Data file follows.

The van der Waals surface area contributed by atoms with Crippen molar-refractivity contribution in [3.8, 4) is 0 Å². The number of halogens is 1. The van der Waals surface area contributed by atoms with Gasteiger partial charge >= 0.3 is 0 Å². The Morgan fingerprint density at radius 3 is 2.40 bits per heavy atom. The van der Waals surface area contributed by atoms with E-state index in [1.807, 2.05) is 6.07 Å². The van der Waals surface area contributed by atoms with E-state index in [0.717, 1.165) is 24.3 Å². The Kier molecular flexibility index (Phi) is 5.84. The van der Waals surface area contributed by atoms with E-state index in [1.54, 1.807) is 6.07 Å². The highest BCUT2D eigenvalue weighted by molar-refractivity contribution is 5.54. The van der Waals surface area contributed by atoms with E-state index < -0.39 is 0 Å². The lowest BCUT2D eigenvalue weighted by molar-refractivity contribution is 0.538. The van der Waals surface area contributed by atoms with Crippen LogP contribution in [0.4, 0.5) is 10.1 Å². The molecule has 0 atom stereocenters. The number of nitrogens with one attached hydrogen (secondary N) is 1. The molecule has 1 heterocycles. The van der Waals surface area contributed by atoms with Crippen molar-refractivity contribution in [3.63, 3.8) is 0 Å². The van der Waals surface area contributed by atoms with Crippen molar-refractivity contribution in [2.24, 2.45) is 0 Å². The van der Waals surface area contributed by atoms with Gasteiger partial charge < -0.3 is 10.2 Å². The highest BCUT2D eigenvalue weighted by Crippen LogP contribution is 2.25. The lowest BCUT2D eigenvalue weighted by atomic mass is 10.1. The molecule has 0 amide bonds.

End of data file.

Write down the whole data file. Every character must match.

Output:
The van der Waals surface area contributed by atoms with Crippen molar-refractivity contribution in [3.8, 4) is 0 Å². The number of halogens is 1. The van der Waals surface area contributed by atoms with Gasteiger partial charge >= 0.3 is 0 Å². The Morgan fingerprint density at radius 3 is 2.40 bits per heavy atom. The van der Waals surface area contributed by atoms with E-state index in [1.807, 2.05) is 6.07 Å². The van der Waals surface area contributed by atoms with E-state index in [0.717, 1.165) is 24.3 Å². The Kier molecular flexibility index (Phi) is 5.84. The van der Waals surface area contributed by atoms with E-state index in [1.54, 1.807) is 6.07 Å². The highest BCUT2D eigenvalue weighted by molar-refractivity contribution is 5.54. The van der Waals surface area contributed by atoms with E-state index < -0.39 is 0 Å². The lowest BCUT2D eigenvalue weighted by molar-refractivity contribution is 0.538. The van der Waals surface area contributed by atoms with Crippen LogP contribution in [0.4, 0.5) is 10.1 Å². The molecule has 0 atom stereocenters. The number of nitrogens with one attached hydrogen (secondary N) is 1. The molecule has 1 heterocycles. The van der Waals surface area contributed by atoms with Crippen molar-refractivity contribution in [3.63, 3.8) is 0 Å². The van der Waals surface area contributed by atoms with Crippen molar-refractivity contribution in [2.24, 2.45) is 0 Å². The van der Waals surface area contributed by atoms with Gasteiger partial charge < -0.3 is 10.2 Å². The highest BCUT2D eigenvalue weighted by Crippen LogP contribution is 2.25. The lowest BCUT2D eigenvalue weighted by atomic mass is 10.1. The molecule has 0 amide bonds.